GPS Receiver Sensitivity
The first day that I tried using the GPS locator, it was bright and sunny. I attempted to get the tracking going while at home, right in the middle of my house. After about a minute or so, the locator locked onto a satellite signal and it told me that I was at home.
The second time that I tried using the GPS locator, it was quite cloudy. Attempting a connection from the exact same location, it failed to find any available satellites, even after searching for a solid 10 minutes. A dialog box popped up to inform me of this and to remind me that the receiver needs clear sight to the sky. Moving to an available window, the GPS signal was acquired and locked in less than a minute.
After the initial lockdown, the GPS location would be updated every second or two. This is in line with most standalone GPS navigation devices on the market.
Don’t Use While Driving
I realize that it sounds counter-intuitive, but using Microsoft Streets and Trips 2008 while driving is a very bad idea unless you have a passenger who can run the software on your behalf. There are already too many things that you must be aware of as a driver; you can be glancing at your laptop and typing in commands at the same time. I tried and it was a nerve-racking experience.
Standalone GPS devices can be mounted on your windshield and many of them have touchscreen controls. While it’s not the brightest idea to be adjusting the settings while driving, it is doable without taking your eyes off the road for too long. The on-screen controls (or the physical buttons on the unit) can be accessed without paying attention to too much detail. On the laptop, the details are too intricate and it takes you a few moments to orient yourself, let alone move your mouse pointer and/or type in the appropriate commands.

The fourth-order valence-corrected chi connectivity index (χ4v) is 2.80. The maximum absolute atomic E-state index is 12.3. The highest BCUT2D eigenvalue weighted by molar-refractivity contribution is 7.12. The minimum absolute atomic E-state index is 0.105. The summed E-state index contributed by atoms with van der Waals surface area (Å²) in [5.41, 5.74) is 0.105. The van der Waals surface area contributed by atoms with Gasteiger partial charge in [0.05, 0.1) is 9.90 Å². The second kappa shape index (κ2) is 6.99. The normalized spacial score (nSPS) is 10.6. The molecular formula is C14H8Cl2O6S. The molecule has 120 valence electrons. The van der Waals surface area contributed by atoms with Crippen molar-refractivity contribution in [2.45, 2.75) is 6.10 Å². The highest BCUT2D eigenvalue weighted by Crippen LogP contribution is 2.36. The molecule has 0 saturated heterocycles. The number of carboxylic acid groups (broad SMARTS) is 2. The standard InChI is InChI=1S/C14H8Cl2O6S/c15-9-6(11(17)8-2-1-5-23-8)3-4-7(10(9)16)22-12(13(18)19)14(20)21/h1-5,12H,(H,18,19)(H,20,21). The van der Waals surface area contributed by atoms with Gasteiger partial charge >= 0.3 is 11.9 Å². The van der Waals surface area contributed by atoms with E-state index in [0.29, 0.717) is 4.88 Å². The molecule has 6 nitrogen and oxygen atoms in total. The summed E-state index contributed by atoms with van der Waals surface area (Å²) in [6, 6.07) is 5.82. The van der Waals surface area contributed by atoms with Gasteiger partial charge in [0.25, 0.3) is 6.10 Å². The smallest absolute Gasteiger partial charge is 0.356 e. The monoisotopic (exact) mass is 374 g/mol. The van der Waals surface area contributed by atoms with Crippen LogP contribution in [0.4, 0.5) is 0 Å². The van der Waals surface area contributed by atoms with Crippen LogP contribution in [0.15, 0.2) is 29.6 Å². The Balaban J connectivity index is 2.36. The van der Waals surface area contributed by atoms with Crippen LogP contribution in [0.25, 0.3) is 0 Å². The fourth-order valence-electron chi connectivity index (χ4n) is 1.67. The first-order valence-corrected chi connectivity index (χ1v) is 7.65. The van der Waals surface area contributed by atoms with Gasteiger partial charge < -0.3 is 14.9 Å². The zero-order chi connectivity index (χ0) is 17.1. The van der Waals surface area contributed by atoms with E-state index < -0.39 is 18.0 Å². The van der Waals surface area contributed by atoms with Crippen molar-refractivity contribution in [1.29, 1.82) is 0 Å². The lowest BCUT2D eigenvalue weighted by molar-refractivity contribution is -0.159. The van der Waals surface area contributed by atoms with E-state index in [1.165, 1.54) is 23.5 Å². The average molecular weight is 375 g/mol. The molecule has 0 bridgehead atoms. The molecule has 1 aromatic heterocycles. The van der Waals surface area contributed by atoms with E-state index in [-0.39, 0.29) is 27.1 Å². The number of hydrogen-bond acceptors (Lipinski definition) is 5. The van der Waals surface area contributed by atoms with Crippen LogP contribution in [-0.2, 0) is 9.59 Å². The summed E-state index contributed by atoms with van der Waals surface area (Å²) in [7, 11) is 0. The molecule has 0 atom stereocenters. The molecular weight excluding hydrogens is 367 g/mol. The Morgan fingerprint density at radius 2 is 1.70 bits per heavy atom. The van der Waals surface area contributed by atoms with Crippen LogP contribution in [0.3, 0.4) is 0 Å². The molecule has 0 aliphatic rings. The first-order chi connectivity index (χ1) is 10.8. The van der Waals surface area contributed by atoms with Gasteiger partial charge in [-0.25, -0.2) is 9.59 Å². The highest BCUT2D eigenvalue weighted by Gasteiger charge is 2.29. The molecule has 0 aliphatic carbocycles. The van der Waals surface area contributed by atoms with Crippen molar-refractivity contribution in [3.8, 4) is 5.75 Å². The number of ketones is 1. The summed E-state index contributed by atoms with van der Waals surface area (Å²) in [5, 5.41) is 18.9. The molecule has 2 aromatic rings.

The interface in the software looks like most other desktop software, meaning that there is a pull-down menu system at the top and a taskbar beneath it with quick access buttons. It would be perfectly usable while sitting at your desk, but not exactly usable when you have your hands on a steering wheel.
Turn Right in 2.2 Kilometers
The maps themselves are very well-designed and I particularly like the “perspective view”, because the 3D map that results mimics what you would actually see in front of your car. There are voiced turn-by-turn directions, but the female voice is not capable of reading out the street names. As such, you may have to glance at the screen to see where you should actually be turning, especially in urban areas where the streets are particularly dense.
The points of interest are highlighted as well and if you double-click on their names, information like the phone number and address will pop up. When seeking driving instructions, you can search by business name, as well as address and latitude/longitude. The business listings can be a little outdated, though.
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